Weapons seized by police from illegal protesters on Sunday, including a dagger and hammer, are shown at the headquarters of the Hong Kong police on Monday. (Photo: Chen Qingqing/GT)
Retailers have stopped delivering equipment used by Hong Kong protesters, including masks, helmets and laser pens, to the city amid escalating riots that heavily damaged Hong Kong's social and economic order.
According to some shopkeepers and tradesmen from the Chinese mainland reached by the Global Times on Sunday, they stopped taking orders from Hong Kong since about the end of July, when peaceful demonstrations in the region against the Hong Kong government's amendments to an extradition bill turned into secessionist riots.
The shopkeepers include those selling customized umbrella, masks, laser pens and helmets on Alibaba's e-commerce platform Taobao and wholesale website 1688.com.
A laser pen seller based in Hangzhou, East China's Zhejiang Province, on Taobao told the Global Times that they would not sell laser pens to Hong Kong rioters to indulge their violent and secessionist acts, which triggered outrage on Chinese social media.
Posts on China's Twitter-like Sina Weibo showed that some sellers had stopped bulk sales to Hong Kong and Guangzhou, capital of South China's Guangdong Province, to avoid these goods being used in escalating rallies in Hong Kong. "Selling laser pens to Hong Kong rioters would make me a traitor to the country, a seller said in a post circulating on Weibo.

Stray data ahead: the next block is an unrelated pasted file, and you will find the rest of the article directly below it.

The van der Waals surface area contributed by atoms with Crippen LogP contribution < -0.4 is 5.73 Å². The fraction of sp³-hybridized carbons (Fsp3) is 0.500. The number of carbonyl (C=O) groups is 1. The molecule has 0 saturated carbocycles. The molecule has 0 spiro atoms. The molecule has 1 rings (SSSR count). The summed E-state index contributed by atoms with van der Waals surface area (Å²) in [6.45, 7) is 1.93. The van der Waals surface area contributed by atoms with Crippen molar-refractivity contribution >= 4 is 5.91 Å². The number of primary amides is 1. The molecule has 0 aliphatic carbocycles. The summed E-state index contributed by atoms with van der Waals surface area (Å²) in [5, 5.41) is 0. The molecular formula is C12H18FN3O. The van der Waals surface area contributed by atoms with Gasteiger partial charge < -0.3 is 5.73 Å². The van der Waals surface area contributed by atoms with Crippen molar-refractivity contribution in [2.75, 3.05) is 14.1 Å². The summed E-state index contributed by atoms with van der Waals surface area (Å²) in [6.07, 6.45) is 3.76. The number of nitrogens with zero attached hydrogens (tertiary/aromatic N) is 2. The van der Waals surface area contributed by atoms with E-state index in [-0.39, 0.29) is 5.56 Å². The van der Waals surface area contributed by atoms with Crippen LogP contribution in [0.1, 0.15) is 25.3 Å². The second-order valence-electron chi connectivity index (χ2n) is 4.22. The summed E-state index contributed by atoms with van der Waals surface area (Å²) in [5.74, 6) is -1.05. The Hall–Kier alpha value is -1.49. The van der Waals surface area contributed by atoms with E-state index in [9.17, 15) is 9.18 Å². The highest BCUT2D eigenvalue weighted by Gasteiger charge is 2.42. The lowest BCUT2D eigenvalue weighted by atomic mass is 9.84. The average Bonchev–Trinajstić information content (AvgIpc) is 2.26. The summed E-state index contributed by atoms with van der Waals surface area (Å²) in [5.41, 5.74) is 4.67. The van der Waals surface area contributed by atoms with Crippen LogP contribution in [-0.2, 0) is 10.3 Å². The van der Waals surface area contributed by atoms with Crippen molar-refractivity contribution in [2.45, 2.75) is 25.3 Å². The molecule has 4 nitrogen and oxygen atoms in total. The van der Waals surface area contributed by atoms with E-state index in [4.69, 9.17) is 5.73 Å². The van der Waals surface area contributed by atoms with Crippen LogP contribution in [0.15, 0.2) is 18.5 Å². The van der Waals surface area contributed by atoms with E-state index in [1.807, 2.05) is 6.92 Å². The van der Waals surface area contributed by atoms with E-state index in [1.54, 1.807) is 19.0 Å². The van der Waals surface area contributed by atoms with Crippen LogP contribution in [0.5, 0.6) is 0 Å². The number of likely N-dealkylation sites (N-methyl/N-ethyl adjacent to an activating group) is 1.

Black T-shirts, masks and yellow helmets are essential equipment used by violent anti-government protesters, who have blocked roads and paralyzed the city. Laser pens have been reportedly used by mobs in Hong Kong to flash lasers at police officers faces and hurt several of them.
According to a press conference by Hong Kong police on August 7, some high-powered laser pens can cause blindness if pointed at the eyes for no more than one second.
The press conference came one day after the Hong Kong police arrested Fong Chung-yin, a student leader from Hong Kong Baptist University, for possessing ten offensive weapons after finding he had ten laser pens and guns that can beam laser lights of 100 milliwatts.
China currently lacks special laws on the trade and possession of high-powered laser pens. But the Global Times reporter learned that in the UK and U.S., laser pens used as pointers are limited to 1 and 5 milliwatts. Some states in the U.S. have specific laws banning pointing lasers at law enforcement officers and government officials.